THE advent of mobile phones has also brought about running live wireless soccer commentaries; the commentator speaks through the cell phone like an ordinary call.
Much as the innovation does not require much technical set up, it takes away the sound effects, which are most important factor of live broadcast.
Sound effects (or audio effects) are artificially created or enhanced sounds, or sound processes used to emphasise artistic or other content of films, television shows, live performance, animation, video games, music, or other media.
Sound effects are as important to radio listeners as pictures and good grammar can be to television viewers and newspaper readers respectively.
Those who heard fallen soccer commentator guru Dennis Liwewe run live soccer commentaries would remember how he, at some point, allowed ‘noise’ from the crowd into the microphone.
The sound effect came in whenever Zambia scored, Liwewe went; it’s a Gooooooooal!, andhe would let the background cheering noise loud into the microphone to the listeners.
Apart from giving minute- to- minute descriptive actualities of the match with appropriate words, the sound effects made listeners ‘watch the match’ by listening to radio commentaries.
Liwewe’s son Ponga, now Football Association of Zambia general secretary who sometimes ran commentaries with his father stated that it took the full participation of Zambia National Broadcasting Corporation (ZNBC) engineers to come up with good quality commentaries.
“We had sound engineers who made sure they balanced our voices well, they knew what to do with the main commentator and co-commentator’s voices,” Ponga said.
Radio Chimwemwe’s Lameck Zulu, otherwise known as Four Legs was running live soccer commentaries of the football match involving Forest Rangers and Nkana from Arthur Davies Stadium in Kitwe last weekend.
In that match, which ended 4-1 in favour of Nkana, Zulu deserves commendation for being brave to take up the responsibility to run live commentaries.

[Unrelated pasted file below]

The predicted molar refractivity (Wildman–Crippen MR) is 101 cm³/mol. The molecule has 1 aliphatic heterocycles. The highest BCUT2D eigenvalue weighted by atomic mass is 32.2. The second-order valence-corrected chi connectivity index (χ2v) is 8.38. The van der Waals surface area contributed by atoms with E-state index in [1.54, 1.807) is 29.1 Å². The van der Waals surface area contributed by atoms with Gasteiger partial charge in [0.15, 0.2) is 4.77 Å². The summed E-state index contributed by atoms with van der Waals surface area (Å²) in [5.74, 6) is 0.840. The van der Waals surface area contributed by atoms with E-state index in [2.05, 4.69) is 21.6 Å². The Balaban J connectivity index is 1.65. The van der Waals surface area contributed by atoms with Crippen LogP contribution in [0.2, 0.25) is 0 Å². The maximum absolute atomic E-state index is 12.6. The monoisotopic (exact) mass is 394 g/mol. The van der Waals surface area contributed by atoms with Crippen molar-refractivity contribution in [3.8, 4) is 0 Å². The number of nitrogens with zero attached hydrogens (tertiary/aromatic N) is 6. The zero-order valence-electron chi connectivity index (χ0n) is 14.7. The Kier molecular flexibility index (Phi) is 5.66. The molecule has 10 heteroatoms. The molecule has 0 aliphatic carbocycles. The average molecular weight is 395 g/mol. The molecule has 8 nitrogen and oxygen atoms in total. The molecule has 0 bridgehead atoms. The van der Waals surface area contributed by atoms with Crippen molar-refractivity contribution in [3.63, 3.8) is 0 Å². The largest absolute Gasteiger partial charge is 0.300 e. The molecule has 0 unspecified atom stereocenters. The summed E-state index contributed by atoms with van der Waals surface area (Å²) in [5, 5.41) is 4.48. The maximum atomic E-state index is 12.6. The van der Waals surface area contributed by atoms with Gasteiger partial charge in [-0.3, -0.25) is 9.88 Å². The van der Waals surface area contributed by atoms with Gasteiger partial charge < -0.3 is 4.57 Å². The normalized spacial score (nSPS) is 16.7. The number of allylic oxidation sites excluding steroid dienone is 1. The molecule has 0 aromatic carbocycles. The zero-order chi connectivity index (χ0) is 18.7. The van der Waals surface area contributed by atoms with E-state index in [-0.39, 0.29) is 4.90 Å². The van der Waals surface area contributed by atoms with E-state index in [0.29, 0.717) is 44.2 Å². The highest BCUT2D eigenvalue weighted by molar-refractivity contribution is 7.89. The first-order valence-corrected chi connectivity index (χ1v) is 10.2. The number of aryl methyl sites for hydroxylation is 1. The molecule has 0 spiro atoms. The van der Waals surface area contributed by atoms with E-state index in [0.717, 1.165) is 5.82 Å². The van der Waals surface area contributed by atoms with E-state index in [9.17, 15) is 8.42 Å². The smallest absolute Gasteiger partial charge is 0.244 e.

It must be noted that running live commentaries is not an easy undertaking, it takes a commentator to WATCH, PROCESS and INFORM listeners simultaneously.
That means, as the commentator could be watching the match, he must find appropriate words to explain such actualities to the listeners in split seconds. Now, that is tough.
With such commendations, Zulu, however, needs someone along as he runs commentaries. With another commentator alongside; Zulu could be taking breaths and sip water at intervals.
Listeners will agree that it is difficult for anyone to speak for an hour without taking a break, therefore, it is the co-commentator who will give the main commentator time to regain breath.
With many years of experience, Dennis Liwewe always had someone with him in the commentary box, if it was not Lazarous Kanyungu, Frank Mutubila or Macha Chilemena then his son Ponga was at hand.
It was from that scenario a joke emerged that during a live commentary Liwewe asked for a comment from Ponga, who referred to him as Dennis.
It was alleged that when Liwewe asked Ponga for comment; “Over to you Ponga,” then Ponga answered, “Yes Dennis,” and Dennis said, “No Ponga, am your father, don’t call me Dennis.”
Radio Christian Voice (RCV) listeners on the Copperbelt have an opportunity to meet their presenters at this year’s Zambia International Trade Fair in Ndola.
Being a Lusaka-based radio station with fan base across the country, it is good initiative for the radio station to have a one-on-one interaction with the people they only hear on air.
Manasseh, the man we knew as MKV in the circular musical world is now a born again gospel singer. He appeared on RCV night light last week.
Manasseh who was presenter for that particular hour preached, prayed and played his own music during the show.
It was interesting to hear Manasseh encourage listeners to turn to God each time they were faced with challenges.
Kellys Kaunda, one time Media Institute of Southern Africa Zambia chairperson was on Radio Icengelo hosted by Ackim Mugala to discuss the role of journalists during the campaign period.
Kellys’ explanation was that just like any other profession, be it medical doctors, engineers and others would serve society with impartiality, journalists were not exempted.
Mukanaka wrote referring to last week’s column in which we questioned some radio presenters’ habit of reading time in old way; “Hi Jack, my favourite radio station in Chingola says; “The time is 50 minutes past… should this be ticked? Should it be 10 minutes to?”
Kennedy wrote referring to our write up about Witchdoctors advertising on radio; “Hi Child of God, surely, we have witchdoctors advertising on the national radio station. It is on radio One, especially before ‘Ilyashi lyapano isonde,’ Witchdoctors should not be given space in Christian nation like ours.”
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